[Edited 2006-04-25 13:30:20]

[Edited 2006-04-25 13:30:43]


norwegianpilot.blogspot.com
User currently offlineStarlionblue From Greenland, joined Feb 2004, 17039 posts, RR: 66
Reply 16, posted (8 years 4 months 3 weeks 5 days 21 hours ago) and read 3268 times:

Quoting BoeingOnFinal (Reply 15):
I also have noticed that there is a line with a ball at the end on the top of the tail fin (is that what the professional calls it? :p), is that to somehow see what the crosswinds are or how sideways the airplane is? How does this work?

This ball is testing equipment and only used during test flights to measure airflow.



"There are no stupid questions, but there are a lot of inquisitive idiots."
User currently offlineMatt72033 From United Kingdom, joined May 2005, 1617 posts, RR: 4
Reply 17, posted (8 years 4 months 3 weeks 5 days 16 hours ago) and read 3228 times:

Quoting Memphis (Reply 14):
Isn't it a common practice to turn the strobes off while flying through extended and heavy layers of clouds? It is my understanding that this is done/allowed in order not to blind the pilots from flashing strobe. The strobes in this setting would seem to be more harmfull than helpfull.

on the 744 you can select the beacon switch to OFF, LOWER or UPPER, when flying through cloud this is selected to Lower, so the upper beacon will not reflect off the cloud and distract the pilot!


User currently offline474218 From United States of America, joined Oct 2005, 6340 posts, RR: 9
Reply 18, posted (8 years 4 months 3 weeks 5 days 15 hours ago) and read 3215 times:

Quoting BoeingOnFinal (Reply 15):
also have noticed that there is a line with a ball at the end on the top of the tail fin (is that what the professional calls it? :p), is that to somehow see what the crosswinds are or how sideways the airplane is? How does this work?



Quoting Starlionblue (Reply 16):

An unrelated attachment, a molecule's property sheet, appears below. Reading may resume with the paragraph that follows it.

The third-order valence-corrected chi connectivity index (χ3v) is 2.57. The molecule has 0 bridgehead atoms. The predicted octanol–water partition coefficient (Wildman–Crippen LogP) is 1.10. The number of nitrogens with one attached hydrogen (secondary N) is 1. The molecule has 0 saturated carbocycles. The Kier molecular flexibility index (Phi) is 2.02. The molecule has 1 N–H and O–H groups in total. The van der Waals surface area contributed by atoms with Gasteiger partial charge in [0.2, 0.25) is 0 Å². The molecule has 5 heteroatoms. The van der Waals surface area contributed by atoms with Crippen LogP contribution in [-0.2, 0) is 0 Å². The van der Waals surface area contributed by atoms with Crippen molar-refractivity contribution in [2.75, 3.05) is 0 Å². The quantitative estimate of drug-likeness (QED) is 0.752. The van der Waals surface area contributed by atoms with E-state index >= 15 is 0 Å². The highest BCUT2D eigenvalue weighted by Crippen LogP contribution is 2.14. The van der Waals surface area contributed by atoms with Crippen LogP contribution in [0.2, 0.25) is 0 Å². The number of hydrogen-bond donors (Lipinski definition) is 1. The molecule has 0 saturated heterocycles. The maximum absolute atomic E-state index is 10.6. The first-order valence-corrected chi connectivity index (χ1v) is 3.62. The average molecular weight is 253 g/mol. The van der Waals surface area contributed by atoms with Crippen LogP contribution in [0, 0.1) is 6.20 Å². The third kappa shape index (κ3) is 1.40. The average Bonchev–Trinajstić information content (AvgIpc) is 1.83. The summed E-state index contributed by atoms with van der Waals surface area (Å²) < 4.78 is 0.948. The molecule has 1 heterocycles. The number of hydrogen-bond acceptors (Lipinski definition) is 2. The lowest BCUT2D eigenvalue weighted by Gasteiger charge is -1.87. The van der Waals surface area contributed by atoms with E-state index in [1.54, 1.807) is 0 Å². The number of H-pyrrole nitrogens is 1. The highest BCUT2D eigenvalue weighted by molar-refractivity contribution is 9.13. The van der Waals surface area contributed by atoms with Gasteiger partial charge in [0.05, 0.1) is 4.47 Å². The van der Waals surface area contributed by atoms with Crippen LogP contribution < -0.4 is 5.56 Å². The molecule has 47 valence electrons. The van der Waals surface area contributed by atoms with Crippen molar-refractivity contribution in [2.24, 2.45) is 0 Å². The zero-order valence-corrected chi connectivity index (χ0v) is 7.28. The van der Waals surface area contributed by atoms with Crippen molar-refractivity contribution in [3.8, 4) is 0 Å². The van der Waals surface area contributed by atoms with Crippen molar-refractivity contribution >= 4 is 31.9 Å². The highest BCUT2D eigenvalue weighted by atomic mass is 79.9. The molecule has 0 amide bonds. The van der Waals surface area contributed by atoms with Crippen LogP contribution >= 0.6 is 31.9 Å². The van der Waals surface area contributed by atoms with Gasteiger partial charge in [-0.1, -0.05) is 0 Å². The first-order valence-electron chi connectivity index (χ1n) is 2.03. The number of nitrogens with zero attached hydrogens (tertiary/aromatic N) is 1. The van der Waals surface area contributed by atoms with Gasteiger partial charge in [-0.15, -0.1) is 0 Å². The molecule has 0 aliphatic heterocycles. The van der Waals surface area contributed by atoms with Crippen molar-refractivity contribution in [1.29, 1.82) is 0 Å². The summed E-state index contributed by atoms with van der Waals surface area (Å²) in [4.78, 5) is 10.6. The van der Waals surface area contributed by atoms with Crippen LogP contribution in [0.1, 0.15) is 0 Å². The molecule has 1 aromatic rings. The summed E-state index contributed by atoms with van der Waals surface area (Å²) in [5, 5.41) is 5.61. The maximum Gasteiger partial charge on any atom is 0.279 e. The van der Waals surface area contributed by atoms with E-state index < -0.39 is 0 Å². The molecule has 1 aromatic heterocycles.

This ball is testing equipment and only used during test flights to measure airflow.

That "ball" is called a "Trailing Cone" and it is a piece of test equipment. Plastic tubing attached to the "cone" (its not a ball) and a cable to keep it attached are stored inside the cabin on a large spool and let out to "trail" behind the aircraft in still air, so the pitot static (airspeed) system can be calibrated. While the trailing cones are only used on certain flight test aircraft all the aircraft built should have provisions installed so the a trailing cone can be installed, just in case at sometime in the future they would require recalibration of the pitot static system.

See the following for more information on trailing cones:
http://www.spaceagecontrol.com/trailing-cone.htm

[Edited 2006-04-25 20:36:32]

[Edited 2006-04-25 20:37:20]

[Edited 2006-04-25 20:39:33]

User currently offlineFr8mech From United States of America, joined Sep 2005, 5438 posts, RR: 14
Reply 19, posted (8 years 4 months 3 weeks 5 days 11 hours ago) and read 3175 times:

Quoting 474218 (Reply 18):
all the aircraft built should have provisions installed so the a trailing cone can be installed, just in case at sometime in the future they would require recalibration of the pitot static system.

I've been working transport category aircraft for almost 20 years and have never seen provisions installed for the trailing cone.

We do not calibrate a pitot/static system. We perform accuracy checks and leak checks. If the system leaks, we isolate and repair. If the system is inaccurate, we find the source of the inaccuracy and replace the component.



When seconds count...the police are minutes away.
User currently offlineHighFlyer9790 From United States of America, joined Jul 2005, 1241 posts, RR: 0
Reply 20, posted (8 years 4 months 3 weeks 5 days 10 hours ago) and read 3159 times:

Here are the FAA requirements for lighting systems...

http://www.whelen.com/aviation/catalog/Anit-Collision%20Systems.pdf



121
User currently offline474218 From United States of America, joined Oct 2005, 6340 posts, RR: 9
Reply 21, posted (8 years 4 months 3 weeks 5 days 9 hours ago) and read 3155 times:

Quoting Fr8mech (Reply 19):
I've been working transport category aircraft for almost 20 years and have never seen provisions installed for the trailing cone.

Check forward of the vertical stabilizer front spar. You may find ramps, pulleys or conduits at are used for the trailing cone. I never knew they were there either until we had to do some RVSM testing, years ago.


User currently offlineHAWK21M From India, joined Jan 2001, 31684 posts, RR: 56
Reply 22, posted (8 years 4 months 3 weeks 1 day 19 hours ago) and read 3031 times:

Flight Compartment Lights:-
Used for Illumination of the Flight Deck,can be Incandesant or Tube light for Background & overhead.Or Integral panel lights.

Entry Area Lights:-
Near the Entry points from Ceiling or Treshold areas.

Lavatory Lights:-
Both Dim & Bright if used.[Door closed].

Cargo & Service Compartment Lights:- Illuminated if Switched on or Door open.

Main Deck Cargo Compartment lights [Freighters]:-
Illuminates the Main deck area from Ceiling.

Landing Lights:-
Used during Landing.

Runway Turnoff lights:-